The charges were not supported by written records of teacher performance, prepared by the Superintendent or principal or other supervisory personnel, as required by KRS 161.790(2)(a). This statute requires that the termination of a tenured teacher contract shall be supported by written records of teacher performance. Here, the only record presented at the administrative hearing was an evaluation made by the principal and dated April 25, 1975. It would appear that this was a rather belated effort to support the allegations. The teacher had been employed in the school system for nine years. The record indicates that no written evaluation of his performance was prepared during those years, and it was only a few weeks before his discharge that any such evaluation was prepared.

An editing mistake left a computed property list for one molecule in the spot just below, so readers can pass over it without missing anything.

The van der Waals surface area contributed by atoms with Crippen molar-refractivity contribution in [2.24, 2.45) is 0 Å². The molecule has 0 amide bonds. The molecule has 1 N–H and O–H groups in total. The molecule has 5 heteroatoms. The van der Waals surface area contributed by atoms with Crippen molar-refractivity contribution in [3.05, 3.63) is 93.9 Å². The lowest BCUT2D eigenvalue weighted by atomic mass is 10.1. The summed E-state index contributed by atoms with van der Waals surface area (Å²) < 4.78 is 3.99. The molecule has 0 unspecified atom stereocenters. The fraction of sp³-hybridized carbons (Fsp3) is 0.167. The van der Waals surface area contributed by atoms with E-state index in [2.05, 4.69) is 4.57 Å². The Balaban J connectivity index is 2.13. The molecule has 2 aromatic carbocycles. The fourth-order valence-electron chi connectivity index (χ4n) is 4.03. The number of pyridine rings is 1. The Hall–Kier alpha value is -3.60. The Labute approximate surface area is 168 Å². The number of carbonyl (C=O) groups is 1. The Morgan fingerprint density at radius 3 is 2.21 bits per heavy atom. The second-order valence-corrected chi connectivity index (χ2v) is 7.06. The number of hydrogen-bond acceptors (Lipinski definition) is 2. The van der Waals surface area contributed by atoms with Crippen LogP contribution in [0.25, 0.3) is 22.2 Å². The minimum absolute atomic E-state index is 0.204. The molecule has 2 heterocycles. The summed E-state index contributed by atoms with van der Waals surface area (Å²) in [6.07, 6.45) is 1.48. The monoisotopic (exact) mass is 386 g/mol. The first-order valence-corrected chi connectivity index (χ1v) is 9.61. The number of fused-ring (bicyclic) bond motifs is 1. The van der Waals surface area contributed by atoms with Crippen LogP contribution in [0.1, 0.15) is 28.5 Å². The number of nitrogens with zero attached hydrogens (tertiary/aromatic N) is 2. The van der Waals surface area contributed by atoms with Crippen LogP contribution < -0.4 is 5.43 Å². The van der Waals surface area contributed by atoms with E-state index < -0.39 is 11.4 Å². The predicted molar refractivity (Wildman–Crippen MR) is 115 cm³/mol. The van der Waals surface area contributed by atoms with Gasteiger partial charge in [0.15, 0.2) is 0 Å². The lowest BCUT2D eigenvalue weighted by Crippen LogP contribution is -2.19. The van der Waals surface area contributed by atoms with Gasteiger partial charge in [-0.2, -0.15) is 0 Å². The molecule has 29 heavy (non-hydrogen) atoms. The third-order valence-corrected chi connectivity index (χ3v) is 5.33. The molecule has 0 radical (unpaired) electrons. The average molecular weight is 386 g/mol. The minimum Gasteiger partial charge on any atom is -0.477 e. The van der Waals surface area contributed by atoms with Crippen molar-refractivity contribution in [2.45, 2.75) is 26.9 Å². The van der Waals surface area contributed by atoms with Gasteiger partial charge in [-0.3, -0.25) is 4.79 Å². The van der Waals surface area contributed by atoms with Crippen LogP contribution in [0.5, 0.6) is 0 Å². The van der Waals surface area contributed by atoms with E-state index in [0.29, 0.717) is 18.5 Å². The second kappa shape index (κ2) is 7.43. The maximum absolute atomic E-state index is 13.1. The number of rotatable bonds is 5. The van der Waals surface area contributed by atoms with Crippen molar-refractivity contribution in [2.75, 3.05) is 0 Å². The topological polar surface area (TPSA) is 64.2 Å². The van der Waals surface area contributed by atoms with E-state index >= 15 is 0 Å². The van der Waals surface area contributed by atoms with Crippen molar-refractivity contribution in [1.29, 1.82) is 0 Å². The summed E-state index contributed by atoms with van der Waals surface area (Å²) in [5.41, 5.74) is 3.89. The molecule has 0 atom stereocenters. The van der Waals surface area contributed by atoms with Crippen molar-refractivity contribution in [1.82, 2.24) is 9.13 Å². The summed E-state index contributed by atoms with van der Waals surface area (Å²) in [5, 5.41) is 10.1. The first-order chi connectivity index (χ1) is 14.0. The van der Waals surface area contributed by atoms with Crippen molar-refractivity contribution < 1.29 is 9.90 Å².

The charge of inefficiency in the classroom is not supported by written statements identifying the difficulties that had been previously furnished to the appellant as required by KRS 161.790(1)(d). The statute requires that when the charges upon which the teacher is to be dismissed involve inefficiency, incompetency, or neglect of duty, that a written statement identifying the problem or problems must have been previously furnished to the teacher. It is clear that some opportunity for the teacher to correct the problem should be permitted. This section also provides protection for the teacher against a stale charge. Written charges, as required by KRS 161.790(3), furnished to the teacher at the time of a termination, do not fulfill the requirement of KRS 161.790(1)(d) of a written statement identifying the problem when incompetency, inefficiency, or neglect of duty are the grounds for such termination. The record does not indicate that any such written statement identifying the alleged problems was ever furnished to the appellant.